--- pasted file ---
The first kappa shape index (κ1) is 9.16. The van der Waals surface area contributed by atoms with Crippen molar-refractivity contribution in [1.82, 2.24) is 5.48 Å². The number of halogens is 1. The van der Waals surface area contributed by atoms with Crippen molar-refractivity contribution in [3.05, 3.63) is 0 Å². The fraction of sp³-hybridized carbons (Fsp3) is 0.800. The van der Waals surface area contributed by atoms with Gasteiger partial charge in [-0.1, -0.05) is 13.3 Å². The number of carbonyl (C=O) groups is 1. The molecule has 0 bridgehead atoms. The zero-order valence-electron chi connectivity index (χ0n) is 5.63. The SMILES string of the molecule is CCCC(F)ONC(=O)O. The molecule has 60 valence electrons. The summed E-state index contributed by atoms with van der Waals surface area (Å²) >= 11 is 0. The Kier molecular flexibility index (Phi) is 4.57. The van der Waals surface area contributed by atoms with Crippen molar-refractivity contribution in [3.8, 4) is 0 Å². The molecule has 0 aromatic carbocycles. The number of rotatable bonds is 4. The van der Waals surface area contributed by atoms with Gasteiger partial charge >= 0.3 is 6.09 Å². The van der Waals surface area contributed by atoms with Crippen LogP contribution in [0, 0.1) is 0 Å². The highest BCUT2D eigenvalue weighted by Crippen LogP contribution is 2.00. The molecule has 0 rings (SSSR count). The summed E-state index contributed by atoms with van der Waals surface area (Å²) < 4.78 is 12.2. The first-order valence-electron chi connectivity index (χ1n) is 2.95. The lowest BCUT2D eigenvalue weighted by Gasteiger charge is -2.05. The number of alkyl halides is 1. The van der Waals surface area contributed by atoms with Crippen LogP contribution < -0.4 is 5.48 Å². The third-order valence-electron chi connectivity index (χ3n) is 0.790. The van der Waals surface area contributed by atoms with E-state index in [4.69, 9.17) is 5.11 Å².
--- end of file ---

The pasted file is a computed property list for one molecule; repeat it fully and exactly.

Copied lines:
The first kappa shape index (κ1) is 9.16. The van der Waals surface area contributed by atoms with Crippen molar-refractivity contribution in [1.82, 2.24) is 5.48 Å². The number of halogens is 1. The van der Waals surface area contributed by atoms with Crippen molar-refractivity contribution in [3.05, 3.63) is 0 Å². The fraction of sp³-hybridized carbons (Fsp3) is 0.800. The van der Waals surface area contributed by atoms with Gasteiger partial charge in [-0.1, -0.05) is 13.3 Å². The number of carbonyl (C=O) groups is 1. The molecule has 0 bridgehead atoms. The zero-order valence-electron chi connectivity index (χ0n) is 5.63. The SMILES string of the molecule is CCCC(F)ONC(=O)O. The molecule has 60 valence electrons. The summed E-state index contributed by atoms with van der Waals surface area (Å²) >= 11 is 0. The Kier molecular flexibility index (Phi) is 4.57. The van der Waals surface area contributed by atoms with Crippen molar-refractivity contribution in [3.8, 4) is 0 Å². The molecule has 0 aromatic carbocycles. The number of rotatable bonds is 4. The van der Waals surface area contributed by atoms with Gasteiger partial charge >= 0.3 is 6.09 Å². The van der Waals surface area contributed by atoms with Crippen LogP contribution in [0, 0.1) is 0 Å². The highest BCUT2D eigenvalue weighted by Crippen LogP contribution is 2.00. The molecule has 0 rings (SSSR count). The summed E-state index contributed by atoms with van der Waals surface area (Å²) < 4.78 is 12.2. The first-order valence-electron chi connectivity index (χ1n) is 2.95. The lowest BCUT2D eigenvalue weighted by Gasteiger charge is -2.05. The number of alkyl halides is 1. The van der Waals surface area contributed by atoms with Crippen LogP contribution < -0.4 is 5.48 Å². The third-order valence-electron chi connectivity index (χ3n) is 0.790. The van der Waals surface area contributed by atoms with E-state index in [4.69, 9.17) is 5.11 Å².